How to make a Terrarium in 4 steps …
The size of your container will affect the amount of materials you will need and use:
1. The first layer is rocks, which you can purchase at pet, garden or craft stores. Add enough to the bottom for adequate drainage.
2. The next layer is activated charcoal, which you can get at pet or garden stores (it is used in fish tanks). Add a thin layer over the rocks.
3. Depending on the depth of your container, you will next add soil. Leave enough room for your plant’s roots.
4. Next is your plant(s). Make sure they are not touching the glass as it will make them brown. One of the trickiest things is finding the right sized and shaped plants. If it won’t hurt the plant, you can divide it and use only a section because it needs room to grow.
5. If your container is going to be closed, you can add moss around the sides of the plant. Open containers with succulents or cacti should be carefully filled in with pebbles on top.
If you’d like to see one made, watch this Martha Stewart video . It’s a good thing.
via The Notepasser.
I’ve been itching to share this for a while now. My last project was Cinderella, and since there’s already one version of Cinderella for Far Faria, I decided to do a Filipino version version just to mix it up.
If you aren’t using this website, you’re missing out! It is a collection of primary sources throughout history, online, in plain-text format! With a search engine!
May also be useful for writers
"A Fair Acrobat Soundly Thrashes A Man" (1898). He threatened her father; she "boxed [him] well about the head." -via Bob Nicholson
This is delightful to me.
Costume from “The Wooden Prince”
The Wooden Prince, a dancing-play in one act, was inspired by Bartók’s interest in folk music and folk lore. The wooden prince of the title is a model, created by a human prince to attract the attention of a princess, but a malignant fairy, wishing to keep them apart, brings it to life and the princess falls in love with it. Fortunately the fairy takes pity on the prince and, in true fairy-tale manner, all ends happily with the lovers reunited.
The production was influenced by the Chinese Peking opera, a theatrical form in which stories are told through movement, singing and complex, often highly acrobatic, movements. The costumes convey character and roles to the audience - thus the wavy patterns on the Fairy’s costume are associated with power while the attached flags at the back signify hard kao armour, and the ‘armour’ is also indicated by the overlapping scales on the breastplate of the costume.
The costume is superbly authoritative, not just in scale, with its large headdress and wide skirt, but in colour, using bold, primary blue and red with black and metallic fabrics. The variety of fabrics breaks up the surface - black floral Lurex, silver woven with tiny silver floral pattern, areas of blue overlaid with waves of black braids, and subtle touches of deep red. Given the costume, the role was somewhat static, but the impression of movement was conveyed by the black braid waves and by the lighter fabric used for the flags, which streamed out behide the dancer or moved subtly when she was still. The front panels are covered with individually applied ‘scales’, executed in several different black and gold Lurexes, interspersed with the silver floral brocade, which also ‘move’ as they catch the light. Despite the complexity of the design, the costume never feels fussy; the decoration is so controlled that all the elements are clearly defined.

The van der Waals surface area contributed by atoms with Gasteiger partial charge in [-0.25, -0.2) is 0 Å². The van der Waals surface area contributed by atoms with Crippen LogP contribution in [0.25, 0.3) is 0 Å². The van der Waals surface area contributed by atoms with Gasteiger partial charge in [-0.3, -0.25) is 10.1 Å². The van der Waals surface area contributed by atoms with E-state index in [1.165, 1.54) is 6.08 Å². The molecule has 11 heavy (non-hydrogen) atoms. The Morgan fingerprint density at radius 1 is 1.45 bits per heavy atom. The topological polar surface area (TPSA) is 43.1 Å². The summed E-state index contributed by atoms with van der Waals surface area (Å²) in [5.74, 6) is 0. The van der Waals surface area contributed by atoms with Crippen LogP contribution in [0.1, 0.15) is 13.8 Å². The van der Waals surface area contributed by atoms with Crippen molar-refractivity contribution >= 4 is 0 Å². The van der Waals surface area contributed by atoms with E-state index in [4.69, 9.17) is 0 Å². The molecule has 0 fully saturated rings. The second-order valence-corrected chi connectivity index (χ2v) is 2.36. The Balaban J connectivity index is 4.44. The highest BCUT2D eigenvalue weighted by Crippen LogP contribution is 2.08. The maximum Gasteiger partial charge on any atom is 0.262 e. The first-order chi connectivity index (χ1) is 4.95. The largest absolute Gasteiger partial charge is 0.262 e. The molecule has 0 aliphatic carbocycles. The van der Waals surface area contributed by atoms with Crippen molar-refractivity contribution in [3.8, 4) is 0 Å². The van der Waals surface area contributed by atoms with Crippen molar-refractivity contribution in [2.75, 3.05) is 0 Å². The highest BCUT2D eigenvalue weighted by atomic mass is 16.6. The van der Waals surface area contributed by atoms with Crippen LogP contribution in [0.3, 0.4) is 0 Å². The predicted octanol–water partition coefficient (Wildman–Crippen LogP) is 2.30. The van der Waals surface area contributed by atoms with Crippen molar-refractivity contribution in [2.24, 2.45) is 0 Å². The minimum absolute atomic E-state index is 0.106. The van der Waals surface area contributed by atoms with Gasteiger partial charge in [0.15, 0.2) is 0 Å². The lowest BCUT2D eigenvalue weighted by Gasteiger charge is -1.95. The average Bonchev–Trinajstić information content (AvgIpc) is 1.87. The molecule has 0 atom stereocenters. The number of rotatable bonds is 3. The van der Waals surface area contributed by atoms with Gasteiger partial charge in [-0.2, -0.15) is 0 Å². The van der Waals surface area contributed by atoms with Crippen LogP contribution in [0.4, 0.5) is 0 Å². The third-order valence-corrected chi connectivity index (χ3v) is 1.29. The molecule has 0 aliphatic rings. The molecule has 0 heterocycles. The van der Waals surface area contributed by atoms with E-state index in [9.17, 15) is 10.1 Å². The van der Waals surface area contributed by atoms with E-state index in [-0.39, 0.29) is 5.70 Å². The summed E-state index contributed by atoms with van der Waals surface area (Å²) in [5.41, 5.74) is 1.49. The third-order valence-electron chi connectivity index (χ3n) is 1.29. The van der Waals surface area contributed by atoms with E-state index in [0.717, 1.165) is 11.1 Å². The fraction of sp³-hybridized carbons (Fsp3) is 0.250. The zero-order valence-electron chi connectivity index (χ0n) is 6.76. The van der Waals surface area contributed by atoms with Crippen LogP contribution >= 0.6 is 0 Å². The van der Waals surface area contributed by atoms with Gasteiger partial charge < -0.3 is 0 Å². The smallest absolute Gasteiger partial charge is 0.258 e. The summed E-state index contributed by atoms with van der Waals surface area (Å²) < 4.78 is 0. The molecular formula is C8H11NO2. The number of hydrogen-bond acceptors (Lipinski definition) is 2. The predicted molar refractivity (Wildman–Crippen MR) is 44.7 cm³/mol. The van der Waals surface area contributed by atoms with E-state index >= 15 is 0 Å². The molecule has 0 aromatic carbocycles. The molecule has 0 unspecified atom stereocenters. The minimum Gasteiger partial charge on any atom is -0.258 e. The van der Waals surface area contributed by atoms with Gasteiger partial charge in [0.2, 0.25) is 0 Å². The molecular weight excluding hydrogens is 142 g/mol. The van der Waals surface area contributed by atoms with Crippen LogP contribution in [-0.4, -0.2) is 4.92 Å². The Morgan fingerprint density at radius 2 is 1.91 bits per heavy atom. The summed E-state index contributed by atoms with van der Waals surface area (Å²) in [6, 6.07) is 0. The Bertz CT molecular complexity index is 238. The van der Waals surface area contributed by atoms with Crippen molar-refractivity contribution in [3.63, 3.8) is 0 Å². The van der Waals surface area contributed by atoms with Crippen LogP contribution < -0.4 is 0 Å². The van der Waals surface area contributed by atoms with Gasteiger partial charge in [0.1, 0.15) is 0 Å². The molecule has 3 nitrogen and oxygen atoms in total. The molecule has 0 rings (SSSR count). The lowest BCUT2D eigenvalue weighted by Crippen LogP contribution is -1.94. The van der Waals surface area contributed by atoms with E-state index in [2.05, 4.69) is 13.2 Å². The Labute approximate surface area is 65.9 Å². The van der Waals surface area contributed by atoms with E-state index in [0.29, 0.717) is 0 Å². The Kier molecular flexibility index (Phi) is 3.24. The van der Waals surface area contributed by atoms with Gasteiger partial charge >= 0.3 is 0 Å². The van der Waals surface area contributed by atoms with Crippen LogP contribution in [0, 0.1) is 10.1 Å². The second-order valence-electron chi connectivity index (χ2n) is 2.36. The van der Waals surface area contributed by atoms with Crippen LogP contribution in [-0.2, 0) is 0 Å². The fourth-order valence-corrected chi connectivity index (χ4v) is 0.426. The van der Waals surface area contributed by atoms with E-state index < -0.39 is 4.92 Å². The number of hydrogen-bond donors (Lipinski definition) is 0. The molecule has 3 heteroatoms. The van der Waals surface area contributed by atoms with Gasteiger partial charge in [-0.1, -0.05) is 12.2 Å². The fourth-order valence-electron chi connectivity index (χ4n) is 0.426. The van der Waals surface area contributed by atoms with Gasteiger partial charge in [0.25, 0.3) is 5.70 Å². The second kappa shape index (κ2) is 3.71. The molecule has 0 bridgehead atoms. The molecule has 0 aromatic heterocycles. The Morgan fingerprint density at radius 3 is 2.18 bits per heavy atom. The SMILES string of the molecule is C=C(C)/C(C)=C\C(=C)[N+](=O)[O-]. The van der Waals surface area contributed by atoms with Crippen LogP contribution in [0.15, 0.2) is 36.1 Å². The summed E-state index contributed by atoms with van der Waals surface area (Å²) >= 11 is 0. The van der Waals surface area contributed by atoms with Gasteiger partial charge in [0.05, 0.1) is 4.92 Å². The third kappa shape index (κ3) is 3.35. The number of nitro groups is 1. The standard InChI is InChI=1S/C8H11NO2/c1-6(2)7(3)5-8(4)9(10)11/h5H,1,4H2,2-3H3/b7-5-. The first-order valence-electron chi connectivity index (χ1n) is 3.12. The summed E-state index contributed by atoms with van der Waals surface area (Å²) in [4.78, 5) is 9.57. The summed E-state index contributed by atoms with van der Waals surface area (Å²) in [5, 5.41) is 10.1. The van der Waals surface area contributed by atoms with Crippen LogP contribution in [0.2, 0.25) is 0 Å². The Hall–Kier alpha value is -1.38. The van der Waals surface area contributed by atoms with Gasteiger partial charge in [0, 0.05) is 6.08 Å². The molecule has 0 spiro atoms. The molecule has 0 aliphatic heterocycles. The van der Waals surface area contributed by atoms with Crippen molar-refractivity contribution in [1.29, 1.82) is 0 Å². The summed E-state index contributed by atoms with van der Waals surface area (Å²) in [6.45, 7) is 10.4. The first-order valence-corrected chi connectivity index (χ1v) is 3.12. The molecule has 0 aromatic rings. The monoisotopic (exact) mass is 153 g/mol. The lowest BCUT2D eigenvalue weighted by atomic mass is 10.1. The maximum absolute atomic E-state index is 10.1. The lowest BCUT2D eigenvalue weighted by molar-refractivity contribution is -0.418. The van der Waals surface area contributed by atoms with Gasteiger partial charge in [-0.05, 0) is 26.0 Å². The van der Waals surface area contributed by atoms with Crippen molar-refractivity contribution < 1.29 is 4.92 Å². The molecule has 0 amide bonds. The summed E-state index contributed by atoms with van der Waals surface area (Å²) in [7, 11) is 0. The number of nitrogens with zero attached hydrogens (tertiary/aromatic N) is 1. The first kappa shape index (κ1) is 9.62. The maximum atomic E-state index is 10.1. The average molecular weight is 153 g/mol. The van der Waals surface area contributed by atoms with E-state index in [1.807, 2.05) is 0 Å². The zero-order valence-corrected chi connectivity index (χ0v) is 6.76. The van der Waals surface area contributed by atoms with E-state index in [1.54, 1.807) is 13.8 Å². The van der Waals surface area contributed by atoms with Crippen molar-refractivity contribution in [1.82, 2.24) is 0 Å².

Prowse was a brilliantly inventive designer, and the appliqué panels and use of different materials to divide up a surface are characteristic of his work. Although he usually designed for the intimate space of Glasgow’s Citizens’ Theatre on very small budgets, he was equally capable of working on a large scale in opera houses, and this costume would have registered clearly in the vast spaces of the London Coliseum, where the ballet was performed. Its scale and colour ‘spotlit’ the character of the Fairy, and established her dominance over the drama.
- Disney didn’t kill the EU.
- The EU hasn’t died unless you and everyone else let it die.
- Lucasfilm made the decision to create new stories.
Get to know these facts.
I spent a good minute staring at this trying to work out how Disney could possibly kill the European Union.
this is still in my top 10 posts of all time
I’m very very late ! ê___ê’
Here some pics of my children book”The little Red Wolf” ! :>
Now available in french bookstore and on amazon (the picture of the book on amazon is very very ugly but the book look really better for real…ù__ù) !
art history meme
↳ impressionism || [4/5] movements
Shintaro Ohata Seamlessly Blends Sculpture and Canvas to Create 3D Paintings
When first viewing the artwork of Shintaro Ohata up close it appears the scenes are made from simple oil paints, but take a step back and you’re in for a surprise. Each piece is actually a hybrid of painted canvas and sculpture that blend almost flawlessly in color and texture to create a single image.
In his series Minimize—Food, photographer William Kass creates playful and colorful scenes that feature miniature toy people living in big, edible worlds.